FIA to invite entries from potential new Formula 1 teams

2023 F1 season

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FIA president Mohammed Ben Sulayem says motorsport’s governing body will actively launch a process to find possible new teams to join the Formula 1 grid in future seasons.

Formula 1 has maintained just 10 teams on the grid since the departure of Manor at the end of 2016. However, the United States-based Andretti organisation has been open of its intentions to bid for an entry into Formula 1 as an 11th team.

In a statement shared on social media, Ben Sulayem stated the FIA would begin a process of searching for possible new entries in the sport at his bequest.

“I have asked my FIA team to look at launching an expressions of interest process for prospective new teams for the FIA F1 World Championship,” read Ben Sulayem’s statement.

Beyond Andretti, over recent months Hong Kong-based Canadian billionaire Calvin Lo has also discussed his interest in establishing his own Formula 1 team to join the grid as a new entry.

Currently, under the Concorde Agreement, any new entrants to Formula 1 must pay a fee of $200 million (£164.8m) to be divided between the existing teams. Formula 1 CEO Stefano Domenicali has previous stated his belief that Formula 1 does not require an 11th team in order to continue to remain successful.

Only one entirely new team has entered Formula 1 in the previous ten years: Haas, which joined the world championship in 2016. Prior to that, Formula 1 saw four brand new teams granted permission to join in the same season in 2010 – Virgin, Lotus, HRT and USF1. However, USF1 failed to appear on the grid at all, and none of the teams which did enter were still in the sport by 2017.

Andretti recently broke ground at a brand new team headquarters in Indiana to enhance their global racing programmes, including IndyCar, Formula E and Extreme E. The new facility is currently set to open in 2025.

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Will Wood
Will has been a RaceFans contributor since 2012 during which time he has covered F1 test sessions, launch events and interviewed drivers. He mainly...

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34 comments on “FIA to invite entries from potential new Formula 1 teams”

  1. Alleluja

  2. Let me take a wild, possibly clinical guess…
    Calvin Lo knows the right people and the right price to suddenly make an 11th team a possibility.
    Andretti doesn’t stand a chance

    1. Andretti never had a chance. Mr. Lo or no Mr. No ( Sorry I couldn’t resist it)

  3. We have the absolute sporting disgraces of Haas and Dorilton F1 on the grid, why do we need more teams?

    1. Perhaps you’ve given the answer yourself.

    2. Why are they disgraces?

      This is one of the most competitive fields ever in F1. 2006-2008 compares only.

      Who do you miss? HRT? Minardi? Or the random teams from the 80s and 90s who did not even pre-qualify? Or the Sauber that was literally a one year-old Ferrari?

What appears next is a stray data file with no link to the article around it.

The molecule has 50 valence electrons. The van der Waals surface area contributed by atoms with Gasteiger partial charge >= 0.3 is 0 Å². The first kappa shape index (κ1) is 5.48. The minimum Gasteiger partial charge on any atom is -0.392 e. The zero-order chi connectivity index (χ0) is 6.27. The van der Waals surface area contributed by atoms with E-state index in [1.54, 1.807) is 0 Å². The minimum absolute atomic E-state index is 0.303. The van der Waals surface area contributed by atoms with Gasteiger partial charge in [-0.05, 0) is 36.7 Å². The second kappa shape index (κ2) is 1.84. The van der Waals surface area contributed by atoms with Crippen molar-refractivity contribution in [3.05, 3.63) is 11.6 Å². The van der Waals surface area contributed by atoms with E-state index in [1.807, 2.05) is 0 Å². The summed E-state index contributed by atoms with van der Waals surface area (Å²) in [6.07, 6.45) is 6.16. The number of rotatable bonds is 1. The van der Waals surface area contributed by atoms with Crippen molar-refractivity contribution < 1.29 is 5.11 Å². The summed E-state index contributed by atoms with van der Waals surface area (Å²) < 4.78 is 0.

1. Why are they disgraces?

        Because while both teams have made credible efforts to compete in the past, they have basically stopped even keeping up appearances since 2018 and 2019, respectively.

        Who do you miss?

        I miss Formula 1 teams being owned by people who want to compete in Formula 1.

      2. This is one of the most competitive fields ever in F1.

        @f1mre It was also the season with the most wins by a single driver ever.

        While calling the teams a ‘disgrace’ seems to be overstating it, it’s nevertheless a fact that at the very least four of the ten teams have no hope of being competitive for the prizes, and three more are only marginal candidates for the odd podium.

        For comparison, Indycar in its most recent season had 5 championship leaders, 9 different winners and pole sitters in 17 races, and almost half the field (16/35) on the podium at one point or another. This wasn’t a fluke either, as the numbers for 2021 are pretty similar.

        1. IndyCar is a single chassis series. It’s a very bad comparison.

          1. Indycar is indeed a single chassis series, and it’s very successful at generating a competitive field.

            F1 is an outlier in modern motorsport. Anything from single chassis, single car, choice of a selection of third party chassis, or performance balanced cars has accepted that it makes little sense to splurge on “developing” cars given that the main purpose of modern regulations is to keep the cars limited to the same pace they’ve had for 30 odd years. It’s very easy to make a car that’s faster than an F1 car, it’s just not allowed under the regulations – and series like Indycar, Super Formula are only slower because they choose to be.

            F1 is mainly a marketing ploy for the teams involved, but the silly thing about F1 is that they’ve all convinced themselves that having these regulations will help them dominate, when all it has really done is make F1 one of the least competitive series around. It’s game theory gone wrong. And, rather than making the participants look good by sharing the wins in a competitive field, it makes manufacturers like Ferrari, Mercedes, Alpine, McLaren and Aston Martin look pretty silly to have collectively spend billions on cars that won an average of 1 race each (and then 4 of those were won by Ferrari). Meanwhile, an energy drink company won all the rest.